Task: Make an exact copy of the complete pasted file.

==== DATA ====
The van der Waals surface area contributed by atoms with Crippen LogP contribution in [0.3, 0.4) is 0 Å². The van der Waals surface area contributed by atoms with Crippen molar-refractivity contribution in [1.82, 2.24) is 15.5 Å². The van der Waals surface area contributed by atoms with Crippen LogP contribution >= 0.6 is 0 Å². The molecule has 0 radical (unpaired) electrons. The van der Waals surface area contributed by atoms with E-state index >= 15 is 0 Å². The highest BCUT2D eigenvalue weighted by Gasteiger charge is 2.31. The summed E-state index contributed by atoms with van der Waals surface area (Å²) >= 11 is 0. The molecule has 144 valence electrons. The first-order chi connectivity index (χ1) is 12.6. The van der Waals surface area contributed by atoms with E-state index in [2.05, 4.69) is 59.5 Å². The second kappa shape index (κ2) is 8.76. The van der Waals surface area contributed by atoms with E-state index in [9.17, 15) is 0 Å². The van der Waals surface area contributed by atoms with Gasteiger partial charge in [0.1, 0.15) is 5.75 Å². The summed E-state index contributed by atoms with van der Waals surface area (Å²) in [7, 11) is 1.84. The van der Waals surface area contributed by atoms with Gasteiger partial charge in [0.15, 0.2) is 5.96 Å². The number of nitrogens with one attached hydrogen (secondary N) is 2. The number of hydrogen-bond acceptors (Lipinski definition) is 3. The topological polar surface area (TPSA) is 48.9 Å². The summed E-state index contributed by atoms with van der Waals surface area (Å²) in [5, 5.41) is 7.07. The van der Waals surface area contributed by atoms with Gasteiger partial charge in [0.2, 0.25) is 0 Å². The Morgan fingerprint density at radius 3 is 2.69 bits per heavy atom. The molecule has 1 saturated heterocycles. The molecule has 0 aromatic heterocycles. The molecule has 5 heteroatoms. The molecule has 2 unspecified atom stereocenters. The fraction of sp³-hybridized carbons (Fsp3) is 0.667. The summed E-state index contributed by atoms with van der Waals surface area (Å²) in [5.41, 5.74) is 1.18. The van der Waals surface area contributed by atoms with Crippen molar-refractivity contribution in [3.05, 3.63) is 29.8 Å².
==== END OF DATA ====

The van der Waals surface area contributed by atoms with Crippen LogP contribution in [0.3, 0.4) is 0 Å². The van der Waals surface area contributed by atoms with Crippen molar-refractivity contribution in [1.82, 2.24) is 15.5 Å². The van der Waals surface area contributed by atoms with Crippen LogP contribution >= 0.6 is 0 Å². The molecule has 0 radical (unpaired) electrons. The van der Waals surface area contributed by atoms with E-state index >= 15 is 0 Å². The highest BCUT2D eigenvalue weighted by Gasteiger charge is 2.31. The summed E-state index contributed by atoms with van der Waals surface area (Å²) >= 11 is 0. The molecule has 144 valence electrons. The first-order chi connectivity index (χ1) is 12.6. The van der Waals surface area contributed by atoms with E-state index in [2.05, 4.69) is 59.5 Å². The second kappa shape index (κ2) is 8.76. The van der Waals surface area contributed by atoms with E-state index in [9.17, 15) is 0 Å². The van der Waals surface area contributed by atoms with Gasteiger partial charge in [0.1, 0.15) is 5.75 Å². The summed E-state index contributed by atoms with van der Waals surface area (Å²) in [7, 11) is 1.84. The van der Waals surface area contributed by atoms with Gasteiger partial charge in [0.15, 0.2) is 5.96 Å². The number of nitrogens with one attached hydrogen (secondary N) is 2. The number of hydrogen-bond acceptors (Lipinski definition) is 3. The topological polar surface area (TPSA) is 48.9 Å². The summed E-state index contributed by atoms with van der Waals surface area (Å²) in [5, 5.41) is 7.07. The van der Waals surface area contributed by atoms with Gasteiger partial charge in [0.2, 0.25) is 0 Å². The Morgan fingerprint density at radius 3 is 2.69 bits per heavy atom. The molecule has 1 saturated heterocycles. The molecule has 0 aromatic heterocycles. The molecule has 5 heteroatoms. The molecule has 2 unspecified atom stereocenters. The fraction of sp³-hybridized carbons (Fsp3) is 0.667. The summed E-state index contributed by atoms with van der Waals surface area (Å²) in [5.41, 5.74) is 1.18. The van der Waals surface area contributed by atoms with Crippen molar-refractivity contribution in [3.05, 3.63) is 29.8 Å².